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ICUs Might Be Overused – At High Cost -- for Patients with Common Conditions

ANN ARBOR, MI – The ICU is the best place for patients with flare-ups of chronic obstructive pulmonary disease (COPD) or heart failure, as well as those suffering acute myocardial infarction (AMI). Right?

Whether you believe that probably has a lot to do with your hospital’s culture. Furthermore, a study published online by the Annals of American Thoracic Society suggests that is not always true.

In fact, University of Michigan researchers argue that, unless patients are critically ill, they might be better off staying out of the ICU.

Using 1.5 million Medicare records, the study team analyzed ICU outcomes for patients admitted for the three conditions. With a primary outcome of 30-day mortality, secondary outcomes included hospital costs.

While 31% of Medicare beneficiaries with COPD exacerbation, HF exacerbation, or AMI were admitted to an ICU, results indicate that the higher-level unit was not associated with significant differences in 30-day mortality for any condition. ICU admission was associated with significantly greater hospital costs, however, for heart failure ($11,793 vs. $9,185) and AMI ($19,513 vs. $14,590), but not for COPD.

"We wanted to evaluate whether ICU care is always beneficial," explained lead author Thomas Valley, MD, MSc, a pulmonary and critical care researcher at the University of Michigan Medical School. "ICU care can save lives, but it is also very costly."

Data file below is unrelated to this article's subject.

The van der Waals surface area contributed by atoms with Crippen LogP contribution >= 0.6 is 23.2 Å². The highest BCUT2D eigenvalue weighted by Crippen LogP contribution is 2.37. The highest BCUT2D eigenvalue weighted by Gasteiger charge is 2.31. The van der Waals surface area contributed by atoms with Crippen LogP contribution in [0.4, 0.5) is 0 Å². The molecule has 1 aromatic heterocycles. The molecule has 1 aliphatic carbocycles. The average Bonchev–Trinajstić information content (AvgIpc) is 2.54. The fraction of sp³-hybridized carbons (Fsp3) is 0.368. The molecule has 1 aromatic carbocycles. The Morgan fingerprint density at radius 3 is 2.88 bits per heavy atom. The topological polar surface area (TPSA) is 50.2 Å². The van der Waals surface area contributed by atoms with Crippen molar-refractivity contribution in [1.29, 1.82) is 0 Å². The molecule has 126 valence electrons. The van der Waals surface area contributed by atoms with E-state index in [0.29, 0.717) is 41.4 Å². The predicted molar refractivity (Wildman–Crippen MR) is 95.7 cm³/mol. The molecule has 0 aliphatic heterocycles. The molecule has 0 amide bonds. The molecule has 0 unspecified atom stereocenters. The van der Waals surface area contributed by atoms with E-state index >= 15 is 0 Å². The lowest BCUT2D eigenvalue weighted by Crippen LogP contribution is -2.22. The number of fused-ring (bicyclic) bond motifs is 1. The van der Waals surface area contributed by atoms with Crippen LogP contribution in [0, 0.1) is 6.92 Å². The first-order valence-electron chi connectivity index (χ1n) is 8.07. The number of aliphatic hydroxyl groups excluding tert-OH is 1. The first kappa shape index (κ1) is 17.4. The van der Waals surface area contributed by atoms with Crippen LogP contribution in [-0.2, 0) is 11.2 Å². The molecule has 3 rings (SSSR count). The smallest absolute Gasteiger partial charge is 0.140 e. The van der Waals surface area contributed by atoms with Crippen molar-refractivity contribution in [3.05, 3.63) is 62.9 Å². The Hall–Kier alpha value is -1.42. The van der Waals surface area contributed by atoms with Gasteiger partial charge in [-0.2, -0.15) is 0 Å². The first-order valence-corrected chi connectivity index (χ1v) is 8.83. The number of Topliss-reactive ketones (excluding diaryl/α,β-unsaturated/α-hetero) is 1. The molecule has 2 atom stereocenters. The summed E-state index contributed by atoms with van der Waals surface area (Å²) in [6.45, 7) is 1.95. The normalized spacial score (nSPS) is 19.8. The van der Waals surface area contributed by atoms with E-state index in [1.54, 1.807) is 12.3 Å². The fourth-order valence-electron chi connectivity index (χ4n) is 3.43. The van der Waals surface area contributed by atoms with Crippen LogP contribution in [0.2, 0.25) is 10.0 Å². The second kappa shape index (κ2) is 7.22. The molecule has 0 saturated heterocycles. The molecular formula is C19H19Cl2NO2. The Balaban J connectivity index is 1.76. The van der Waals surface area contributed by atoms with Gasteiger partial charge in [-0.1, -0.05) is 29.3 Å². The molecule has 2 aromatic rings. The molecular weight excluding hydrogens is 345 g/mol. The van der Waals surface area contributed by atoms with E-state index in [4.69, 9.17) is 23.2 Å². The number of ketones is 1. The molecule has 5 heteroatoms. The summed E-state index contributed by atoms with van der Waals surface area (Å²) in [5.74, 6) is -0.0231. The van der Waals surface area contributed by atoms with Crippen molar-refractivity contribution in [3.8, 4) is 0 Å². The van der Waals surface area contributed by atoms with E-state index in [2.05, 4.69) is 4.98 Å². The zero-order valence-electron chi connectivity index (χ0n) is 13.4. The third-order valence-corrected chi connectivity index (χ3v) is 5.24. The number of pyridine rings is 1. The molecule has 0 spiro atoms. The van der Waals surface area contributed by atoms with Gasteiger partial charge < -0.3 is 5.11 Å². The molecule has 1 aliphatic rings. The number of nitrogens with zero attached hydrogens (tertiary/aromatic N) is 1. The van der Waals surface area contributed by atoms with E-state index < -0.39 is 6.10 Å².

Valley pointed out that, in addition to being considerably more expensive, ICUs are more likely to expose patients to dangerous infections and to use more invasive procedures than regular hospital units.

Study authors also note great variability among hospitals in use of ICUs for these conditions. Surprisingly, they estimate that one in six patients was admitted to the ICU only because they lived closest to a hospital that places a high percentage of its patients in ICU beds.

“ICU admission did not confer a survival benefit for patients with uncertain ICU needs hospitalized with COPD exacerbation, HF exacerbation, or AMI,” the researchers concluded. “These findings suggest that the ICU may be overused for some patients with these conditions. Identifying patients most likely to benefit from ICU admission may improve healthcare efficiency while reducing costs.”

"Our results highlight that there is a large group of patients who doctors have trouble figuring out whether or not the ICU will help them," Valley added. "We found that the ICU may not always be the answer. Now, we need to help doctors decide who needs the ICU and who doesn't."